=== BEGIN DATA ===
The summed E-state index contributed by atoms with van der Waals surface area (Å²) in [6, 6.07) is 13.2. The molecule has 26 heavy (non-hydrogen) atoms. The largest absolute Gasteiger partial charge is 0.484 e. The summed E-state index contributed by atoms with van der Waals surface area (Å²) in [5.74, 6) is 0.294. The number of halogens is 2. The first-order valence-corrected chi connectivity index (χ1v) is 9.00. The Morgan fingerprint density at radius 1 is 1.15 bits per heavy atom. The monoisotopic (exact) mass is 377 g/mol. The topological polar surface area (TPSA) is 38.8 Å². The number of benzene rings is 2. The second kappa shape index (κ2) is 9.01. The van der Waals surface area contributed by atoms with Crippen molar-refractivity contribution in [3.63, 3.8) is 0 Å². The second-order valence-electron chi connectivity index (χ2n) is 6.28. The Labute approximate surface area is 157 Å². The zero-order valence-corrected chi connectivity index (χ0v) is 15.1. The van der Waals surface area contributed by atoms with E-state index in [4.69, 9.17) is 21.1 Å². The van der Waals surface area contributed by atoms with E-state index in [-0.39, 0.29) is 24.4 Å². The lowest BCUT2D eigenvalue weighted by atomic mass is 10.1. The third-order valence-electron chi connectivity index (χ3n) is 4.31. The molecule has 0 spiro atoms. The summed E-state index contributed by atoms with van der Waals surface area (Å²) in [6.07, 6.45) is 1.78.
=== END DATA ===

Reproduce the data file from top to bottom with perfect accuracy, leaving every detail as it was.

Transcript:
The summed E-state index contributed by atoms with van der Waals surface area (Å²) in [6, 6.07) is 13.2. The molecule has 26 heavy (non-hydrogen) atoms. The largest absolute Gasteiger partial charge is 0.484 e. The summed E-state index contributed by atoms with van der Waals surface area (Å²) in [5.74, 6) is 0.294. The number of halogens is 2. The first-order valence-corrected chi connectivity index (χ1v) is 9.00. The Morgan fingerprint density at radius 1 is 1.15 bits per heavy atom. The monoisotopic (exact) mass is 377 g/mol. The topological polar surface area (TPSA) is 38.8 Å². The number of benzene rings is 2. The second kappa shape index (κ2) is 9.01. The van der Waals surface area contributed by atoms with Crippen molar-refractivity contribution in [3.63, 3.8) is 0 Å². The second-order valence-electron chi connectivity index (χ2n) is 6.28. The Labute approximate surface area is 157 Å². The zero-order valence-corrected chi connectivity index (χ0v) is 15.1. The van der Waals surface area contributed by atoms with E-state index in [4.69, 9.17) is 21.1 Å². The van der Waals surface area contributed by atoms with E-state index in [-0.39, 0.29) is 24.4 Å². The lowest BCUT2D eigenvalue weighted by atomic mass is 10.1. The third-order valence-electron chi connectivity index (χ3n) is 4.31. The molecule has 0 spiro atoms. The summed E-state index contributed by atoms with van der Waals surface area (Å²) in [6.07, 6.45) is 1.78.